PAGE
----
Pokémon developer Game Freak once again delves outside of its iconic franchise to create something truly original in Little Town Hero, but curious design decisions and wavering performance mars an otherwise enjoyable strategy RPG.
It took me more than a while to get used the unique battle mechanics in Game Freak’s newest title. Unlike the standard element-on-element battle mechanics of the developer’s flagship series, the idea-based mechanics of their newest lower-budget RPG is certainly like nothing you’ve seen before.
Playing as a red-haired protagonist called Axe, you fight with the power of ideas. While the premise sounds rather free-form, it’s still more limiting than say an RPG with the mechanics of Level-5’s Scribblenauts. Instead, it’s more of a collectable card game.
Every battle gives you access to your deck of ideas, called Izzits, that have their own costs, attack and defence metrics. Each turn, Axe has a certain power level – which starts at 3 but increases up to 6 when the battle goes on enough – and is able to use his Izzits to damage the opponent. You do this by turning your Izzits into Dazzits which just means you’ve used your power points to make it usable. You can then use them to attack.
Of course, with such a unique battle system that is certainly not the end of everything Little Town Hero has chucked into its battle Cauldron of mechanics. There are three different types of Izzits: red attack Izzits, yellow defence Izzits, and blue magic Izzits. The magic Izzits can change the property of either your Dazzits or your enemy’s Dazzits. You can only do direct damage to your foes by having a red Dazzit available after you wipe out all your opponent’s Dazzits.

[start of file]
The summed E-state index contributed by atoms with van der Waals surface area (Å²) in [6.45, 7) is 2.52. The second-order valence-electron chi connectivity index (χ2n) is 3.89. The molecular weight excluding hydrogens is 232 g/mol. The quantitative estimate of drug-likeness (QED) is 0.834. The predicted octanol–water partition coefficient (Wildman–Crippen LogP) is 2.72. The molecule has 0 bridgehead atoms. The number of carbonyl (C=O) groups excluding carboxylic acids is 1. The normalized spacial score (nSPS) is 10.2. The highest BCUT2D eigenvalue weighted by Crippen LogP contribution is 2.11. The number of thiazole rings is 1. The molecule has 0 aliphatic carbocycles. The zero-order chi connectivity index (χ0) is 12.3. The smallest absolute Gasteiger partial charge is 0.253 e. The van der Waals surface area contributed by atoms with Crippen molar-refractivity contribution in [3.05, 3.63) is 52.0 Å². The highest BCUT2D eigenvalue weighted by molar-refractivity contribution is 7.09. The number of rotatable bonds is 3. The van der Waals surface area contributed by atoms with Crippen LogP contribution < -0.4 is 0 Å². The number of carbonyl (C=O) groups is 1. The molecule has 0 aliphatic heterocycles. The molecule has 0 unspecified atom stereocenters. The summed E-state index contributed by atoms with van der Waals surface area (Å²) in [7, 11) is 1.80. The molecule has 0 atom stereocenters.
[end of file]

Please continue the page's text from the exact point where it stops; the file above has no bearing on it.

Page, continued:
If that wasn’t complex enough, there’s even more to Game Freak’s newest battle system. After each turn, when the game decides to incorporate this element, there’s a board game style movement system. At the end of a turn, Axe rolls a dice to dictate where there move to next. Some spaces have unique allies or items that you can use to get a hand upon the action.
There are even more mechanics too Little Town Hero – such as BP, Pow Meter, Eureka Points and how you regain Izzits – but who would want this review to read like an extended gibberish tutorial? Not me! As you can tell, battles in this otherwise quaint RPG are initially confusing. For example, if you forget that you can only deal damage with a red Dazzit then battles will go on forever. It’s a key mechanic to forget, but you’re only told once at the very start, and there’s no way of checking tutorials mid-battle.
Even once you know how to deal direct damage, battles still take a considerable amount of time to finish. Alternating between battles and board game movement stretches otherwise slim battle times into overly long chance-based battles that can sometimes work against you. It’s unique, and once you know how to play to your highest potential, it is fun enough, but battles do tend to feel slow and cumbersome as they continue on and on.
Outside of battles, there is some enjoyability to be had with the joyous cast of characters. Axe’s group of friends are all witty; Game Freak’s writers clearly wanted to create a whimsical experience more than an in-depth story. Everything is rather basic: from its chapter-based structure to its overall content, there’s not much story to get invested in. Even side quests are archaically barebones.
At least the game is striking in a presentational standpoint. Luscious cartoon visuals look absolutely gorgeous on the Nintendo Switch’s handheld screen and a magical soundtrack by Undertale’s Toby Fox breathes life into an otherwise mediocre experience.
Little Town Hero is a very unique RPG. It’s short, unadventurous and not that grand, but its quaintness is admirable. It’s enjoyable enough, and for a budget price-point, it certainly is worth the price of admission. For players who were hoping for a grand adventure similar to Pokémon, Game Freak isn’t aiming for that. This is a smaller experience, and it’s far from perfect, but it’s at least a refreshing entry in a crowded genre.